The urnfields in western Belgium have been studied since the second half of the 20th century. Most of these studies, as well as the excavations themselves, date from before the last quarter of the 20th century, except for the urnfields at Velzeke and Blicquy, which were excavated recently. The chronology of these cemeteries was largely based on typochronological studies of pottery. Other funeral gifts, like bronze objects in the graves, are rather exceptional. The typochronology was worked out in a comparison with the framework of neighboring regions and central Europe. There was a need, then, for a chronology based on absolute dates. This was only possible by radiocarbon dating of the cremated bones. Tests on duplicate samples, like cremated bone in context with charcoal or 2 depositions of cremated bones within 1 urn, have shown that the results are reproducible and that there is no discrepancy between the charcoal and the cremated bone dates.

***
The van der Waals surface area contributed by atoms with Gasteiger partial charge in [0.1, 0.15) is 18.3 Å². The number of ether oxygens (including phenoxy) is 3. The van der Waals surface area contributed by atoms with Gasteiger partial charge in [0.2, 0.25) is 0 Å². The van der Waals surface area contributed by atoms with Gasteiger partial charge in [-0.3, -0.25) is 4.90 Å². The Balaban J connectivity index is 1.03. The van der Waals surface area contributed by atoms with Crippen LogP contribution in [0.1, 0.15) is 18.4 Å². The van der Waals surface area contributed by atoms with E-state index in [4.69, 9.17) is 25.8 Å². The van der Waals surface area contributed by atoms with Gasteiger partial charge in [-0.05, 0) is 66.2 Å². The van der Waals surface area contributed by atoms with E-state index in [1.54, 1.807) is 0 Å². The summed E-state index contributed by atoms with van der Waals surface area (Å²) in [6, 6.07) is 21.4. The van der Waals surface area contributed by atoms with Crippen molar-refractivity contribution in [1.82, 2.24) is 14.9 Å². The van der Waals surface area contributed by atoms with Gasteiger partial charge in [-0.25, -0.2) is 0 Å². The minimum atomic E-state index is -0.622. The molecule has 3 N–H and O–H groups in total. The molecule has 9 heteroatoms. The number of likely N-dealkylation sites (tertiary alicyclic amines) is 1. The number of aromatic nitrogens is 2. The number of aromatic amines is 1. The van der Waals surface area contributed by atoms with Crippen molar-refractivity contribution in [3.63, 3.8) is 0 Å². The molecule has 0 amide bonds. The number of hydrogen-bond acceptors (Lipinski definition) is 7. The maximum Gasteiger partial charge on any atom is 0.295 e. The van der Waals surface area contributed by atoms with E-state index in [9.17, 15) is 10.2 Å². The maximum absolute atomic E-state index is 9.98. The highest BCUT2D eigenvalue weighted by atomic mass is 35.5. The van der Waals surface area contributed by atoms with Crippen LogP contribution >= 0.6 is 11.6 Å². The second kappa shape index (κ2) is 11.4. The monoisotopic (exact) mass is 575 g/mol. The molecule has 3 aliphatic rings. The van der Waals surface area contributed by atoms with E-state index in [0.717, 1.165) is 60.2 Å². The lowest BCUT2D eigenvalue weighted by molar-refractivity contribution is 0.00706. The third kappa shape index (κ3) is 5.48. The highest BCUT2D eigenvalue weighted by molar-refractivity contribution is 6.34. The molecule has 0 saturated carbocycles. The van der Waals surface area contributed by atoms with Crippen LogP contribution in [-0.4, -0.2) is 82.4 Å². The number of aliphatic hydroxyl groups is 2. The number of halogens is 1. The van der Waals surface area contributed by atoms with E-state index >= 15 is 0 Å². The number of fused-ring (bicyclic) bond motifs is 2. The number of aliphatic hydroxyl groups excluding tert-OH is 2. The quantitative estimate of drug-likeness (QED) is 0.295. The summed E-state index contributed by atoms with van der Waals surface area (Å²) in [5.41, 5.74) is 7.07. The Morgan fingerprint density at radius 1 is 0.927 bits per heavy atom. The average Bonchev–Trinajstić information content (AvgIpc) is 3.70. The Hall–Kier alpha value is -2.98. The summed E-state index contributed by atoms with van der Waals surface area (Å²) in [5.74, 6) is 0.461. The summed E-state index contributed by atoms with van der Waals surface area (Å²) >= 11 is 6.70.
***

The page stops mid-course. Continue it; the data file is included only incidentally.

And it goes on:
The results of the 14C dating project on the cremated bones of the 2 urnfields at Velzeke and the one at Blicquy are promising. The interpretation of the occupational history of both sites at Velzeke can be revised, and the currently accepted ceramic sequence for this period needs reworking. In addition, the chronological framework of the Late Bronze Age and Early Iron Age is open for discussion. It seems plausible that the urnfield phenomenon starts earlier in western Belgium than previously expected. These dates can also contribute to the discussion about the transition from the Late Bronze Age to the Early Iron Age.